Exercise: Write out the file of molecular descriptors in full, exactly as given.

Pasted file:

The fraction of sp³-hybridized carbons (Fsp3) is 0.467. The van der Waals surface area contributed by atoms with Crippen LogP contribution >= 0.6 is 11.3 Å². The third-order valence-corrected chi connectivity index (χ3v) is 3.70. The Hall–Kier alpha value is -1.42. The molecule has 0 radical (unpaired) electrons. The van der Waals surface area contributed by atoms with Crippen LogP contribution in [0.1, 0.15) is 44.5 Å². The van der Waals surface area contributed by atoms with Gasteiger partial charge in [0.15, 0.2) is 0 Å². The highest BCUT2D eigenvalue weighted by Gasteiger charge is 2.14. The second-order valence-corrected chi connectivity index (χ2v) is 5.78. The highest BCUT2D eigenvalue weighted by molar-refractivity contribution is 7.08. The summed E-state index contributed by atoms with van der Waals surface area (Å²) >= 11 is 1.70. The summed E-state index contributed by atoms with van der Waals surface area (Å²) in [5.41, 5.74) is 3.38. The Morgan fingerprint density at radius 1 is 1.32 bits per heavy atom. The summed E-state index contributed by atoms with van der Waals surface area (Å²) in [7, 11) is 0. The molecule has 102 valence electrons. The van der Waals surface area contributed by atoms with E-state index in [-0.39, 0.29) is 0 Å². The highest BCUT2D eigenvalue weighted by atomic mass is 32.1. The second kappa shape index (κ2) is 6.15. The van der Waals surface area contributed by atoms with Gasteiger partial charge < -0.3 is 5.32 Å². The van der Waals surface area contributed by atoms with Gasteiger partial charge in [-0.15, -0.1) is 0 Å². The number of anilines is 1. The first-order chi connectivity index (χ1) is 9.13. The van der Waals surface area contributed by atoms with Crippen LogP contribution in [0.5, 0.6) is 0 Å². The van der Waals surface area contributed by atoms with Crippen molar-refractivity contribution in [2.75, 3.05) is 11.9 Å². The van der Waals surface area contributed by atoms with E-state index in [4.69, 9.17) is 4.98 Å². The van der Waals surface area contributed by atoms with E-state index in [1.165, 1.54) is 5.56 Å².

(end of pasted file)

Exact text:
The fraction of sp³-hybridized carbons (Fsp3) is 0.467. The van der Waals surface area contributed by atoms with Crippen LogP contribution >= 0.6 is 11.3 Å². The third-order valence-corrected chi connectivity index (χ3v) is 3.70. The Hall–Kier alpha value is -1.42. The molecule has 0 radical (unpaired) electrons. The van der Waals surface area contributed by atoms with Crippen LogP contribution in [0.1, 0.15) is 44.5 Å². The van der Waals surface area contributed by atoms with Gasteiger partial charge in [0.15, 0.2) is 0 Å². The highest BCUT2D eigenvalue weighted by Gasteiger charge is 2.14. The second-order valence-corrected chi connectivity index (χ2v) is 5.78. The highest BCUT2D eigenvalue weighted by molar-refractivity contribution is 7.08. The summed E-state index contributed by atoms with van der Waals surface area (Å²) >= 11 is 1.70. The summed E-state index contributed by atoms with van der Waals surface area (Å²) in [5.41, 5.74) is 3.38. The Morgan fingerprint density at radius 1 is 1.32 bits per heavy atom. The summed E-state index contributed by atoms with van der Waals surface area (Å²) in [7, 11) is 0. The molecule has 102 valence electrons. The van der Waals surface area contributed by atoms with E-state index in [-0.39, 0.29) is 0 Å². The highest BCUT2D eigenvalue weighted by atomic mass is 32.1. The second kappa shape index (κ2) is 6.15. The van der Waals surface area contributed by atoms with Gasteiger partial charge < -0.3 is 5.32 Å². The van der Waals surface area contributed by atoms with Gasteiger partial charge in [-0.15, -0.1) is 0 Å². The number of anilines is 1. The first-order chi connectivity index (χ1) is 9.13. The van der Waals surface area contributed by atoms with Crippen LogP contribution in [0.5, 0.6) is 0 Å². The van der Waals surface area contributed by atoms with Crippen molar-refractivity contribution in [2.75, 3.05) is 11.9 Å². The van der Waals surface area contributed by atoms with E-state index in [4.69, 9.17) is 4.98 Å². The van der Waals surface area contributed by atoms with E-state index in [1.165, 1.54) is 5.56 Å².